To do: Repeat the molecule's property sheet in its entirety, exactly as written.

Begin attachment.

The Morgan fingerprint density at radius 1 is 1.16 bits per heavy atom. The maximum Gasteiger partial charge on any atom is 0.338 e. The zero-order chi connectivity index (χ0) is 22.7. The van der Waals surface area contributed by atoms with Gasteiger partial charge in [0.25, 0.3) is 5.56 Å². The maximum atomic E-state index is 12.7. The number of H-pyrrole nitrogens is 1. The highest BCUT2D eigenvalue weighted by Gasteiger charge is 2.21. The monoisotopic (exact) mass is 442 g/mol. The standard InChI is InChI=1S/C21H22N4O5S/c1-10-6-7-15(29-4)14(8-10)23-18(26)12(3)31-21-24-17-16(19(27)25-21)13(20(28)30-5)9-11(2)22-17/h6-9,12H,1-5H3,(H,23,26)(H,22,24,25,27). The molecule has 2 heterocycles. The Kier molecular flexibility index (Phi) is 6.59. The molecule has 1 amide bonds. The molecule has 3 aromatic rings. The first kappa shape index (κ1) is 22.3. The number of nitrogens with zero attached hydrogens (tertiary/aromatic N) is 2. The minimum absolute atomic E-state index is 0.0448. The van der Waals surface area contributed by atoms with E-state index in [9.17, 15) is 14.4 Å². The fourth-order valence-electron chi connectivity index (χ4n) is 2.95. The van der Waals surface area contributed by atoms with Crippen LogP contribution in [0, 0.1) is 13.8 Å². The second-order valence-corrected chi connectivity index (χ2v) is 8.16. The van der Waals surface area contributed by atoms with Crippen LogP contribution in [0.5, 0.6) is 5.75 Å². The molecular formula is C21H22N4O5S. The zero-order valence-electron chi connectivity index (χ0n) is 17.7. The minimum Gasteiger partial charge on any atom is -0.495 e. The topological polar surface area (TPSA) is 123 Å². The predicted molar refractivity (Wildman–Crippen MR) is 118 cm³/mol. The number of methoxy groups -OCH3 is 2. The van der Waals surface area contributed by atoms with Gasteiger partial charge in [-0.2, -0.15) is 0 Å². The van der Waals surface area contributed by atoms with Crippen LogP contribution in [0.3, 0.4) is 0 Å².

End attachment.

The Morgan fingerprint density at radius 1 is 1.16 bits per heavy atom. The maximum Gasteiger partial charge on any atom is 0.338 e. The zero-order chi connectivity index (χ0) is 22.7. The van der Waals surface area contributed by atoms with Gasteiger partial charge in [0.25, 0.3) is 5.56 Å². The maximum atomic E-state index is 12.7. The number of H-pyrrole nitrogens is 1. The highest BCUT2D eigenvalue weighted by Gasteiger charge is 2.21. The monoisotopic (exact) mass is 442 g/mol. The standard InChI is InChI=1S/C21H22N4O5S/c1-10-6-7-15(29-4)14(8-10)23-18(26)12(3)31-21-24-17-16(19(27)25-21)13(20(28)30-5)9-11(2)22-17/h6-9,12H,1-5H3,(H,23,26)(H,22,24,25,27). The molecule has 2 heterocycles. The Kier molecular flexibility index (Phi) is 6.59. The molecule has 1 amide bonds. The molecule has 3 aromatic rings. The first kappa shape index (κ1) is 22.3. The number of nitrogens with zero attached hydrogens (tertiary/aromatic N) is 2. The minimum absolute atomic E-state index is 0.0448. The van der Waals surface area contributed by atoms with E-state index in [9.17, 15) is 14.4 Å². The fourth-order valence-electron chi connectivity index (χ4n) is 2.95. The van der Waals surface area contributed by atoms with Crippen LogP contribution in [0, 0.1) is 13.8 Å². The second-order valence-corrected chi connectivity index (χ2v) is 8.16. The van der Waals surface area contributed by atoms with Crippen LogP contribution in [0.5, 0.6) is 5.75 Å². The molecular formula is C21H22N4O5S. The zero-order valence-electron chi connectivity index (χ0n) is 17.7. The minimum Gasteiger partial charge on any atom is -0.495 e. The topological polar surface area (TPSA) is 123 Å². The predicted molar refractivity (Wildman–Crippen MR) is 118 cm³/mol. The number of methoxy groups -OCH3 is 2. The van der Waals surface area contributed by atoms with Gasteiger partial charge in [-0.2, -0.15) is 0 Å². The van der Waals surface area contributed by atoms with Crippen LogP contribution in [0.3, 0.4) is 0 Å².